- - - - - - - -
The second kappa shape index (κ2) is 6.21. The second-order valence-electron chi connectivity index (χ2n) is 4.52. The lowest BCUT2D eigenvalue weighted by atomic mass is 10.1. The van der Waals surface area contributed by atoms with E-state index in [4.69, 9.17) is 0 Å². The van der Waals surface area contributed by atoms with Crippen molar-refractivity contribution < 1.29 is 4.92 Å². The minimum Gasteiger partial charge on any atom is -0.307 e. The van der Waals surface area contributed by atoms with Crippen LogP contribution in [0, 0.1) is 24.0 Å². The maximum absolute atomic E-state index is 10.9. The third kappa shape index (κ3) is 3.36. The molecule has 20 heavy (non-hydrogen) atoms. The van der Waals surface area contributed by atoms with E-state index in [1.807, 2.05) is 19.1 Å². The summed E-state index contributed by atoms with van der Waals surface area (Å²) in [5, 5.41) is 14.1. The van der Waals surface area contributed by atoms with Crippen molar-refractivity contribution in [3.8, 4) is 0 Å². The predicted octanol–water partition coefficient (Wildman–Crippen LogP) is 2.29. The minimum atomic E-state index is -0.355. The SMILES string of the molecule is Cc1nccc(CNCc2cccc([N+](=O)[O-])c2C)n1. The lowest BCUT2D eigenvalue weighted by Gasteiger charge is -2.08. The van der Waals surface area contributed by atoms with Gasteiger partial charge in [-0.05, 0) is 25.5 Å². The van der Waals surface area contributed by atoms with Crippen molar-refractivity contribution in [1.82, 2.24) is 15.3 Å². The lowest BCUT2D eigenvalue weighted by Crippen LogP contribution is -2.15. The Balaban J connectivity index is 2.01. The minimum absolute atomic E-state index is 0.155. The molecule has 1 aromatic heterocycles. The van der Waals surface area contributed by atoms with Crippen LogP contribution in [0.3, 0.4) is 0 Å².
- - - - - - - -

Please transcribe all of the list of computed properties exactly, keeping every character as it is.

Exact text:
The second kappa shape index (κ2) is 6.21. The second-order valence-electron chi connectivity index (χ2n) is 4.52. The lowest BCUT2D eigenvalue weighted by atomic mass is 10.1. The van der Waals surface area contributed by atoms with E-state index in [4.69, 9.17) is 0 Å². The van der Waals surface area contributed by atoms with Crippen molar-refractivity contribution < 1.29 is 4.92 Å². The minimum Gasteiger partial charge on any atom is -0.307 e. The van der Waals surface area contributed by atoms with Crippen LogP contribution in [0, 0.1) is 24.0 Å². The maximum absolute atomic E-state index is 10.9. The third kappa shape index (κ3) is 3.36. The molecule has 20 heavy (non-hydrogen) atoms. The van der Waals surface area contributed by atoms with E-state index in [1.807, 2.05) is 19.1 Å². The summed E-state index contributed by atoms with van der Waals surface area (Å²) in [5, 5.41) is 14.1. The van der Waals surface area contributed by atoms with Crippen molar-refractivity contribution in [3.8, 4) is 0 Å². The predicted octanol–water partition coefficient (Wildman–Crippen LogP) is 2.29. The minimum atomic E-state index is -0.355. The SMILES string of the molecule is Cc1nccc(CNCc2cccc([N+](=O)[O-])c2C)n1. The lowest BCUT2D eigenvalue weighted by Gasteiger charge is -2.08. The van der Waals surface area contributed by atoms with Gasteiger partial charge in [-0.05, 0) is 25.5 Å². The van der Waals surface area contributed by atoms with Crippen molar-refractivity contribution in [1.82, 2.24) is 15.3 Å². The lowest BCUT2D eigenvalue weighted by Crippen LogP contribution is -2.15. The Balaban J connectivity index is 2.01. The minimum absolute atomic E-state index is 0.155. The molecule has 1 aromatic heterocycles. The van der Waals surface area contributed by atoms with Crippen LogP contribution in [0.3, 0.4) is 0 Å².